Poorly designed labels and dosing tools contribute to dosing errors. We examined the degree to which errors could be reduced with pictographic diagrams, milliliter-only units, and provision of tools more closely matched to prescribed volumes.


This study involved a randomized controlled experiment in 3 pediatric clinics. English- and Spanish-speaking parents (n = 491) of children ≤8 years old were randomly assigned to 1 of 4 groups and given labels and dosing tools that varied in label instruction format (text and pictogram, or text only) and units (milliliter-only ["mL"] or milliliter/teaspoon ["mL/tsp"]). Each parent measured 9 doses of liquid medication (3 amounts [2, 7.5, and 10 mL] and 3 tools [1 cup, 2 syringes (5- and 10-mL capacities)]) in random order. The primary outcome was dosing error (>20% deviation), and large error (>2× dose).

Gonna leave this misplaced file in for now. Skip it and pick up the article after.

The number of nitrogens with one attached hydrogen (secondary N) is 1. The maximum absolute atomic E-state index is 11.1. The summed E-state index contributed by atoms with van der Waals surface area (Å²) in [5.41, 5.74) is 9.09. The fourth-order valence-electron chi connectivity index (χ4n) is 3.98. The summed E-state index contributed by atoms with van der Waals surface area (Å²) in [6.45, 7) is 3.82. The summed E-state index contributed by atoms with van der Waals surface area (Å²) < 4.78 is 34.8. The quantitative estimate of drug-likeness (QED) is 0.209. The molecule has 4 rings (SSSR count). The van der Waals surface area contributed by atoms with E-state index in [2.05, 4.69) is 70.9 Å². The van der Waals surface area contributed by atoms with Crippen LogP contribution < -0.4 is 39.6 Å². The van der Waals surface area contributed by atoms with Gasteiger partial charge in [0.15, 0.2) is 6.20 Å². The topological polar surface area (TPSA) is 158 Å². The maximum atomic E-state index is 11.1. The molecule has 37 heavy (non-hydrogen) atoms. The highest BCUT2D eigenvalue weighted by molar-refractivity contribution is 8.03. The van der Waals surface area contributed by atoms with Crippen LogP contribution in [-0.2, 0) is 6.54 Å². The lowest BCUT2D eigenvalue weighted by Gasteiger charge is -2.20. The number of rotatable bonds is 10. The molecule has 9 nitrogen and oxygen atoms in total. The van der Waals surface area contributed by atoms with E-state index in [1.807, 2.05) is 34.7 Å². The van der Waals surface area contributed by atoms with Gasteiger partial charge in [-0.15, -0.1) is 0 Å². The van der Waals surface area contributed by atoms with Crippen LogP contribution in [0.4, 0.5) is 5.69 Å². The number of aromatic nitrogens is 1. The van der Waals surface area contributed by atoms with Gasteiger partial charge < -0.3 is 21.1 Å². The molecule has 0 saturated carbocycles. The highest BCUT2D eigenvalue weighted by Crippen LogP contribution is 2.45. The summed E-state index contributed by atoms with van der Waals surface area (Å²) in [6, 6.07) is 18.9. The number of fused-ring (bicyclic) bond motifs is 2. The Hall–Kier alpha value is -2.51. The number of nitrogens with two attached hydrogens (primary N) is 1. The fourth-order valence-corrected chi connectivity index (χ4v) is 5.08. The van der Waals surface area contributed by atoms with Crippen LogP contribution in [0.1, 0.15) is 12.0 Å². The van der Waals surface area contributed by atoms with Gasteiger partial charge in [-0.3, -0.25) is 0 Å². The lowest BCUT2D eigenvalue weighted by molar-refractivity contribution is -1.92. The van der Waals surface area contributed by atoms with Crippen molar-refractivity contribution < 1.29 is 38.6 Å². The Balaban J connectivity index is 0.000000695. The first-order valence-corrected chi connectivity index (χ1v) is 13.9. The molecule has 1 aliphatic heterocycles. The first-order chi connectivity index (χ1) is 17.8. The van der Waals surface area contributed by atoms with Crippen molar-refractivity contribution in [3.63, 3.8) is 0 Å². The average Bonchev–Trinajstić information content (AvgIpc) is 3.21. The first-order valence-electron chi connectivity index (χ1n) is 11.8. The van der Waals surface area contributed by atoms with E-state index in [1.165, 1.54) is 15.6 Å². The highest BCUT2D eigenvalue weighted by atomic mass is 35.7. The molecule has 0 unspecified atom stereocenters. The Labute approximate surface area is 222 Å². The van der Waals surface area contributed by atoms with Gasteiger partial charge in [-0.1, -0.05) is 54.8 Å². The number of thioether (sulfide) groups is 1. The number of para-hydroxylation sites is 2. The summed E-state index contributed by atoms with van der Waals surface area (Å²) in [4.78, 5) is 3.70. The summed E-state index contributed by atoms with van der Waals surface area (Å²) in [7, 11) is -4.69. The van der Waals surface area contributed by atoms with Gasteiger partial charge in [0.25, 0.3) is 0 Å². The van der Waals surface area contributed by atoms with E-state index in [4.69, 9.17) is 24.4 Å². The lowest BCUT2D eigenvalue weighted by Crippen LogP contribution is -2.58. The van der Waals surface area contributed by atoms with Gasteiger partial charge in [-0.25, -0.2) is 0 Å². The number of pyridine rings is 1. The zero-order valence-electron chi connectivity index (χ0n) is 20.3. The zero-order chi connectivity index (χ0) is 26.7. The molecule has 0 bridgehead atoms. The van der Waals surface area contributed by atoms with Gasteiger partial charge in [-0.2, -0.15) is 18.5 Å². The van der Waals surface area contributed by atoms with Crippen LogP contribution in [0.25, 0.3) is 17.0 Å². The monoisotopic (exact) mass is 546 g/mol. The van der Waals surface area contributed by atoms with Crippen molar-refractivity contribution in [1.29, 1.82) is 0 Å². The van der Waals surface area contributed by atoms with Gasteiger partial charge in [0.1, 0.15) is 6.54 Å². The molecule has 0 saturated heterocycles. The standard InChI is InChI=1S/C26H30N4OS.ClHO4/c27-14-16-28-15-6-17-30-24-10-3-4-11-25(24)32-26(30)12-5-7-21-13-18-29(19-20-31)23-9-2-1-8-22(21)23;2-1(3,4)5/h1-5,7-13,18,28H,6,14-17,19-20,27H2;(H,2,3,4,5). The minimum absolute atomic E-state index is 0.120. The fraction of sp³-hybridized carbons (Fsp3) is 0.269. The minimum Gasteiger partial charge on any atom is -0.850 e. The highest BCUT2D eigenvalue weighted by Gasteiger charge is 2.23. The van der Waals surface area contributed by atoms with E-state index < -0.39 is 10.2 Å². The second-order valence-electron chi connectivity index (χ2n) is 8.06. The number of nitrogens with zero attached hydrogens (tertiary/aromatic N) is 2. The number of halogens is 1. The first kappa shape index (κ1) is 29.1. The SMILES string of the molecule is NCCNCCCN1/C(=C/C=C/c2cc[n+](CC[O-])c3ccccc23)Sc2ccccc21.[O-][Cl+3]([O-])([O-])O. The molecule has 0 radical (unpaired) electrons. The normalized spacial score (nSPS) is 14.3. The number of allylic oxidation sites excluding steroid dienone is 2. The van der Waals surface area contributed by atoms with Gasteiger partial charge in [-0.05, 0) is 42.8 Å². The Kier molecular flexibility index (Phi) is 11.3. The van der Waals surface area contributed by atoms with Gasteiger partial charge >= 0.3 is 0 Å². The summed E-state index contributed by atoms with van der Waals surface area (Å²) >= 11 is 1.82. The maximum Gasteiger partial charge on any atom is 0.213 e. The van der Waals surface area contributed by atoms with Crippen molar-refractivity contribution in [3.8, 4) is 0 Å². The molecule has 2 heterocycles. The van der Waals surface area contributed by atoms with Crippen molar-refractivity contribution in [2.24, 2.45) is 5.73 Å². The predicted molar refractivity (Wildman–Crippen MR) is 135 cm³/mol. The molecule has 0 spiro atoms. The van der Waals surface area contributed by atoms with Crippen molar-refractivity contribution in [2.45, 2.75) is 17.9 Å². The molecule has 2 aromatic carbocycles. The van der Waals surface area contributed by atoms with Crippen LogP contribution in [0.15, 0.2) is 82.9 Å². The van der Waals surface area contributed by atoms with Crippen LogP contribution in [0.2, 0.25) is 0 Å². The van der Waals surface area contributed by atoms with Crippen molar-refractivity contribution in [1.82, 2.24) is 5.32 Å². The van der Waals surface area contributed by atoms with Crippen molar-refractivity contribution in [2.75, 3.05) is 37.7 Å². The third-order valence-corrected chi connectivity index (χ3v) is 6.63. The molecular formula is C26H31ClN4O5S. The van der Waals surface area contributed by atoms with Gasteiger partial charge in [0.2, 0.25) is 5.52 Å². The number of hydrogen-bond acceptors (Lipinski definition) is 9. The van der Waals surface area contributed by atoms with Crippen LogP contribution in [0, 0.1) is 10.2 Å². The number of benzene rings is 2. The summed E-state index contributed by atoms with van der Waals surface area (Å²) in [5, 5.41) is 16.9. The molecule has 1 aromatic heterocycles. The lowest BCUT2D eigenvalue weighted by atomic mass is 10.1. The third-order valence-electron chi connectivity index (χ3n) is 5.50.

We found that 83.5% of parents made ≥1 dosing error (overdosing was present in 12.1% of errors) and 29.3% of parents made ≥1 large error (>2× dose). The greatest impact on errors resulted from the provision of tools more closely matched to prescribed dose volumes. For the 2-mL dose, the fewest errors were seen with the 5-mL syringe (5- vs 10-mL syringe: adjusted odds ratio [aOR] = 0.3 [95% confidence interval: 0.2–0.4]; cup versus 10-mL syringe: aOR = 7.5 [5.7–10.0]). For the 7.5-mL dose, the fewest errors were with the 10-mL syringe, which did not necessitate measurement of multiple instrument-fulls (5- vs 10-mL syringe: aOR = 4.0 [3.0–5.4]; cup versus 10-mL syringe: aOR = 2.1 [1.5–2.9]). Milliliter/teaspoon was associated with more errors than milliliter-only (aOR = 1.3 [1.05–1.6]). Parents who received text only (versus text and pictogram) instructions or milliliter/teaspoon (versus milliliter-only) labels and tools made more large errors (aOR = 1.9 [1.1–3.3], aOR = 2.5 [1.4–4.6], respectively).


Provision of dosing tools more closely matched to prescribed dose volumes is an especially promising strategy for reducing pediatric dosing errors.

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